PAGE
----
Thanks for reading. I'm jumping back into bed and hope I'll be better tomorrow.

-- Stijn

donderdag 7 oktober 2010

Working his ass off…

Who is? Matt is! That’s why I’m writing this blog. To literally save his ass, if you will :) Seriously though, he’s really busy…

At the moment he’s working on finishing some of the models Joep was making yesterday. As you could see on Wednesday Joep was busy modelling some nice animals. Could you guys guess yesterday’s model? It could be anything ranging from Penguins to some alien lifeforms I guess (I’m never quite sure here). It’s Matt’s job to cover these models with the cool art he makes. This art in turn is based on the (final) concept art. Once the models are covered with the proper textures he tweaks them to fit the world perfectly. This gives the models their character and makes them real, useable assets to use in the upcoming versions of the game. 

On top of that he will need to start working on posters. We’ll be having a small party/reception type of thing (“borrel”) soon to celebrate the official opening of our new office. For this event we want to have some of our own art (from Xform games) in cool poster size frames. Mainly to show off to the people that are coming ofcourse, but also because we don’t really have any of our own game art in the office. Up until now, posters of Sam&Max, Monkey Island and even more Monkey Island graced our office. Now it’s time to put up Xforms’ own accomplishments on the wall!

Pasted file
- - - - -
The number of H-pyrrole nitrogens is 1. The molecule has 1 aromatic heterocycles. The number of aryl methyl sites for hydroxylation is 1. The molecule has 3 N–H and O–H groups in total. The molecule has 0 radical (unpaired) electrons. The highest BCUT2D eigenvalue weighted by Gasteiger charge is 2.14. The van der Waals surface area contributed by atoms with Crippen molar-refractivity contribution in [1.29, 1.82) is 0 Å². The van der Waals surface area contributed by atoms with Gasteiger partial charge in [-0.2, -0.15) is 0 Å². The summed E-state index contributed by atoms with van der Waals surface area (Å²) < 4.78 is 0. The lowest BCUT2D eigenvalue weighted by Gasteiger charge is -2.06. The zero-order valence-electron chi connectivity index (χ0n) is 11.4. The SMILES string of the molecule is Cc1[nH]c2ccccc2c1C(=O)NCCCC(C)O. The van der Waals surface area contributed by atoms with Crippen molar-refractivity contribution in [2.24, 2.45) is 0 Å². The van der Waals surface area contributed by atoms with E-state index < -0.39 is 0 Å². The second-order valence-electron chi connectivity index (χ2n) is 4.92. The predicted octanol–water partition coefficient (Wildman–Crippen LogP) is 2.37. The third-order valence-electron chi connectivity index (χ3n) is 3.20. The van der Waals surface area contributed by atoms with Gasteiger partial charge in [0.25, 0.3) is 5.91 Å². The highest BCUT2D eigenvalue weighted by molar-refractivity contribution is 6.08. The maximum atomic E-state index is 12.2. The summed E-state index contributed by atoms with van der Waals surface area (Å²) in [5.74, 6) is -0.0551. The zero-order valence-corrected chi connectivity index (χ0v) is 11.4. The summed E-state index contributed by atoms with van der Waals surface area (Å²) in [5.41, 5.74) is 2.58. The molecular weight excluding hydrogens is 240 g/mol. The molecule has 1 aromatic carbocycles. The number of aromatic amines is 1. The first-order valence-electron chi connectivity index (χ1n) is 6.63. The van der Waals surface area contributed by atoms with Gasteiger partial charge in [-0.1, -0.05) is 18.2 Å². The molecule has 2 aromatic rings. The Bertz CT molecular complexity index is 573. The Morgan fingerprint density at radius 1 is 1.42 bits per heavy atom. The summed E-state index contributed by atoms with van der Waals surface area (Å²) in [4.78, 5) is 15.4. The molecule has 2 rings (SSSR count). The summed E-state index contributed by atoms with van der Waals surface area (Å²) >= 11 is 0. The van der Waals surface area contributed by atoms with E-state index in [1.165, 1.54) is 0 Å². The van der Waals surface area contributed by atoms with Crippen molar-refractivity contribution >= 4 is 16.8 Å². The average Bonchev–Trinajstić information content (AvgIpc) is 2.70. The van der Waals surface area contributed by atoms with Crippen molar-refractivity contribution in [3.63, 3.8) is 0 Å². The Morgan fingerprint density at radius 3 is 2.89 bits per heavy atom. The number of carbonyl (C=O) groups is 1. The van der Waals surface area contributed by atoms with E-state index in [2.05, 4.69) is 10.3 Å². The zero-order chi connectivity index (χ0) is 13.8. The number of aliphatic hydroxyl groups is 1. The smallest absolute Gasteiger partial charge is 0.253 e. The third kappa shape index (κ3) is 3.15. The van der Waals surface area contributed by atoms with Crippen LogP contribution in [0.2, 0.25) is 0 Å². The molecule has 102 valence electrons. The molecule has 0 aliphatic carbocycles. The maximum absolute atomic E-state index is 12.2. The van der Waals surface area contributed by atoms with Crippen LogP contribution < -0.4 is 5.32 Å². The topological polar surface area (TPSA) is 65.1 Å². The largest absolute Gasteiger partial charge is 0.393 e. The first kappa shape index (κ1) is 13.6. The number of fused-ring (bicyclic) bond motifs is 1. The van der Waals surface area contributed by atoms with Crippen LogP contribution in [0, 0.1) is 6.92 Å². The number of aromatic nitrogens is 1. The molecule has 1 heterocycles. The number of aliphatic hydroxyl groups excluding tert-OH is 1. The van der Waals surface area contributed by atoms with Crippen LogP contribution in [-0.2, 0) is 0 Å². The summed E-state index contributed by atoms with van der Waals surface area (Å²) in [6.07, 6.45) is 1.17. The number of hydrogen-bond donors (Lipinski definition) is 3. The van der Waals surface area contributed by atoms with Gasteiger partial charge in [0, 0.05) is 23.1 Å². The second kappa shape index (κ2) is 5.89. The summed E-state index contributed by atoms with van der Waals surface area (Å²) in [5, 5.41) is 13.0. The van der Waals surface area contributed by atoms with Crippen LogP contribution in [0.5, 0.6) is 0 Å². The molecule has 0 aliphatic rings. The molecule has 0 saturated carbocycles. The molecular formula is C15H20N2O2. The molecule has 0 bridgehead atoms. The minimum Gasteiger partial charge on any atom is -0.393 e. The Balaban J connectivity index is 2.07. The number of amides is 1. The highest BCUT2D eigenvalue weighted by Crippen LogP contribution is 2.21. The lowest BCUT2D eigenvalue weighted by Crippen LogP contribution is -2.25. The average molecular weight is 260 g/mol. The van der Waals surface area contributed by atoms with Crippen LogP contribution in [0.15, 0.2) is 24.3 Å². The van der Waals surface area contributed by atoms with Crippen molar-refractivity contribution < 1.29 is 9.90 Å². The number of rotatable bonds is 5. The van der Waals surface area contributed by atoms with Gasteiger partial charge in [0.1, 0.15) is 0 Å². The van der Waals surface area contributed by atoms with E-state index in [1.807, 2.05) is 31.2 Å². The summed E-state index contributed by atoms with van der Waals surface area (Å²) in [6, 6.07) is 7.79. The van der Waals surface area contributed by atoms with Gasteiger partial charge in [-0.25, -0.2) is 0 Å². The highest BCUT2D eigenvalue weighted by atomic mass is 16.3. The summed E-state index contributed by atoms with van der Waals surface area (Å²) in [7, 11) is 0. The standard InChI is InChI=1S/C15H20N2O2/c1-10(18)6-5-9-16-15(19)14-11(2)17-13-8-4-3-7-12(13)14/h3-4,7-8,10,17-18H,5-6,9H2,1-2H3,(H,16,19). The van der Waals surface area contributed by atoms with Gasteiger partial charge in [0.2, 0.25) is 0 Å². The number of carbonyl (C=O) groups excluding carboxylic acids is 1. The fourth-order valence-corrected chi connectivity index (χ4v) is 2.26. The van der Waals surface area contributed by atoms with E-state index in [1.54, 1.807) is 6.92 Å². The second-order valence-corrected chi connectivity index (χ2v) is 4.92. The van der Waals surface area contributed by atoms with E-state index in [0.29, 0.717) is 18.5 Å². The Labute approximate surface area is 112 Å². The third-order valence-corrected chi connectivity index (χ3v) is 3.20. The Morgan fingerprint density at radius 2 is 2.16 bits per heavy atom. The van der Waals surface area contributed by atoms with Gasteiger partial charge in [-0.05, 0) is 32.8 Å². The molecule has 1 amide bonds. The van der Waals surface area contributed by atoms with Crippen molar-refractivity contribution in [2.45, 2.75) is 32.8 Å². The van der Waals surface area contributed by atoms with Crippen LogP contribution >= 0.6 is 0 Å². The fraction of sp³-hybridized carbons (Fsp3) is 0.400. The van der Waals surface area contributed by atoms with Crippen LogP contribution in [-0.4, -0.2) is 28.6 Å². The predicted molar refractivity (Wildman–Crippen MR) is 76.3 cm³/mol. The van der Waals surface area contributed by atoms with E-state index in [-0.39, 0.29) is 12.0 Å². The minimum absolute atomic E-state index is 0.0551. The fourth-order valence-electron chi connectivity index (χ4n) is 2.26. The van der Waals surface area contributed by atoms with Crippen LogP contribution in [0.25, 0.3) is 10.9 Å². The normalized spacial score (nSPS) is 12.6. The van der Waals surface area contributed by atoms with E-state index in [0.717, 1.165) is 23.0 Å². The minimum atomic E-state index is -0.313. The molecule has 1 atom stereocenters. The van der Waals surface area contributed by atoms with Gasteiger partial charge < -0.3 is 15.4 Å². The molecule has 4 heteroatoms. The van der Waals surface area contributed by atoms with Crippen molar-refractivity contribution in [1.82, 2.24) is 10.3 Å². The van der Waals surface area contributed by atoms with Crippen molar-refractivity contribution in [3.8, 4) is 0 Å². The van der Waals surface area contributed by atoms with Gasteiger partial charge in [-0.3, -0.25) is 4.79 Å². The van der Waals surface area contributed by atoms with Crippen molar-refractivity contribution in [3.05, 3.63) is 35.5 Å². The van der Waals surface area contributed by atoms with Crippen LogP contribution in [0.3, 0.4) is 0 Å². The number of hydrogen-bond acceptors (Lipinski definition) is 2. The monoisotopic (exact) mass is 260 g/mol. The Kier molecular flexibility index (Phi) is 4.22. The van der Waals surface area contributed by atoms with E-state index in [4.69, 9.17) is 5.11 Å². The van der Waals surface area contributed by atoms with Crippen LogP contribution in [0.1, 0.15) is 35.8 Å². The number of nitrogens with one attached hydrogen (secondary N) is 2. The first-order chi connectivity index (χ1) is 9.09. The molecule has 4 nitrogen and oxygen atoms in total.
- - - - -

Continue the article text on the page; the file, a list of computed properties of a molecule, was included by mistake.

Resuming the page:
On top of all that he actually needs to be working on the racing game that takes place on the water, the one he told you about in the last weeks. His work on the Time Management Game is needed now, but the aquatic racing game is the first priority, so once the assets are done, he’ll need to get right back to work on that.

So, Matt will be updating his blog next week. I hope that he can mention something about the things he’s doing at this moment, especially “(un)wrapping” textures and the like, in his coming posts.

-- Erik